The Environmental Protection Agency or EPA in Monrovia has disclosed that over 5,000 Liberians have died as a result of climate pollutants.
The EPA warns that short-lived climate pollutants are silent killers and stresses the need for serious attention to address the situation. Liberia joined the Climate Clean Air Coalition in March 2014 to address short-lived climate pollutants as a practical way in curbing near term climate change and reducing high risk from air pollution, while increasing yield in agriculture.
Addressing participants Tuesday, November 24, 2015 at a workshop and formal launch of Climate and Clean Air Coalition in Monrovia, Acting EPA Executive Director, Levi Z. Piah,said the issue of climate pollutants in Liberia is real and no one should doubt it.
The workshop, which was conducted under the auspices of the EPA with support from Climate and Clean Air Coalition (CCAC) and the United Nations Economic Program or UNEP, brought together representatives of government Line Ministries and agencies, including members of the Diplomatic Corps, and various partners.
“This high figure calls for alarm and the EPA as a regulatory institution must not sit back and watch our wives and children dying of SLCP in our kitchens while we are out;today many of our citizens are also dying from indoor and outdoor air pollution that we have not recognizedas a tragedy”, Director Piah said.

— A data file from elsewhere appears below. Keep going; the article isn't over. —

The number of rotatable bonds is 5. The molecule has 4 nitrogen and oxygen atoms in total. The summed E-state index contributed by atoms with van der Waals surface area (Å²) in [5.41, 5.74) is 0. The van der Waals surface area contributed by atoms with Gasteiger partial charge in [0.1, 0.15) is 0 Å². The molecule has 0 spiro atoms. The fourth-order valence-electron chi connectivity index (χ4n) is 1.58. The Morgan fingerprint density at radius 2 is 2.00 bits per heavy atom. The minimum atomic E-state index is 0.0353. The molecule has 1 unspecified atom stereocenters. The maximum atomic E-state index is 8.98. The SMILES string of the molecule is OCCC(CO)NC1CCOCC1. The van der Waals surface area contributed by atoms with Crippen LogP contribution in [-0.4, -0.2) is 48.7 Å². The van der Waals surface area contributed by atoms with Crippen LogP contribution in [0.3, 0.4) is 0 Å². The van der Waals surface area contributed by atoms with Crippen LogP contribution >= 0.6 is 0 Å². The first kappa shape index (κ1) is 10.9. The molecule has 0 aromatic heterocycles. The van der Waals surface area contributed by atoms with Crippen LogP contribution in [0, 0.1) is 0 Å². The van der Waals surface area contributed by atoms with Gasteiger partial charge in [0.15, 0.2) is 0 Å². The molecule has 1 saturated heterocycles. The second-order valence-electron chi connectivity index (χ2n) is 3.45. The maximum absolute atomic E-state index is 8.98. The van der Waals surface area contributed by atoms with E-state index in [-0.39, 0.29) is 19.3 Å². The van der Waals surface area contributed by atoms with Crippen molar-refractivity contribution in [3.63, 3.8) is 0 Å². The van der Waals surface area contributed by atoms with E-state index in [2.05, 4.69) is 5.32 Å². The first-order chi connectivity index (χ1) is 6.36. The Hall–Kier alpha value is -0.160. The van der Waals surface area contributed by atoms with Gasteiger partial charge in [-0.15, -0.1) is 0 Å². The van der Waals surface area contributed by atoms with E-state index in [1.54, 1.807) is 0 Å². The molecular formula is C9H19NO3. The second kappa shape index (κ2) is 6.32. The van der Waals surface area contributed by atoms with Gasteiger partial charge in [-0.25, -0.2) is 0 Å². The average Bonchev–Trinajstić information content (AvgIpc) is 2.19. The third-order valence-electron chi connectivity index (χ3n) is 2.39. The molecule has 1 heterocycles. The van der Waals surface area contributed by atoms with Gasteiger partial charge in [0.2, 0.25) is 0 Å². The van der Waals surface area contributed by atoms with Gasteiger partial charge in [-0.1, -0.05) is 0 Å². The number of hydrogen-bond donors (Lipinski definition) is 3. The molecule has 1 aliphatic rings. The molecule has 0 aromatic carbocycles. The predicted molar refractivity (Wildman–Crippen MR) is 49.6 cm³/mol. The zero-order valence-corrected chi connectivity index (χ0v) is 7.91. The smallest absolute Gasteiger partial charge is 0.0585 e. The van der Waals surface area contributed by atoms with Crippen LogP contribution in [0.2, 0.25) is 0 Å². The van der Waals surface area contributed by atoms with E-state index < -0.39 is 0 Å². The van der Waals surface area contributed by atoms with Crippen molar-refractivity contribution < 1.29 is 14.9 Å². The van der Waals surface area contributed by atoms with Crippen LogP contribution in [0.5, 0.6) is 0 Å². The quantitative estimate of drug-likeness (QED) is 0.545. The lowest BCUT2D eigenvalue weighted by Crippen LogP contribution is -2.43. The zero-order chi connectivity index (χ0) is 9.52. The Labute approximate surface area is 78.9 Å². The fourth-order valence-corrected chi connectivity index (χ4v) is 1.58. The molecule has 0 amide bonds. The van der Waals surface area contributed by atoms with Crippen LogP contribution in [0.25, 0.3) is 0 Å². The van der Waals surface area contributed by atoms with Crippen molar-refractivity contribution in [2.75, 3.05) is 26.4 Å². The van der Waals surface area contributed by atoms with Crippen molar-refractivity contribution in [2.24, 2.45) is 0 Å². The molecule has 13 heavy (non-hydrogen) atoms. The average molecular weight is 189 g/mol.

He said the unsustainable use of charcoal from traditional cooking stoves which is known as coal pot pollutes various kitchens, including the use of traditional lighting by majority Liberians who survived on nothing, but nature, use of open burning for agriculture as well as pollution from defective motor vehicles.
“These are not only environmental issues, but health as well and we must work with the Ministry of Health to tackle hundreds of our people that are at risk of dying of respiratory disease”, Piah added.
The Acting EPA boss said besides being health and environmental related, climate pollutants also affect Agriculture, adding“We must work with the Ministry of Agriculture to tackle methane from open burning that reduces our crops yield, including transport, because the Ministry of Transport deals with vehicles emitting lot of pollutants in our streets and roads.”
He also warns that the level of sulfur in fuel is too high and something should be done about it.
By Lewis S. Teh-Edited by Jonathan Browne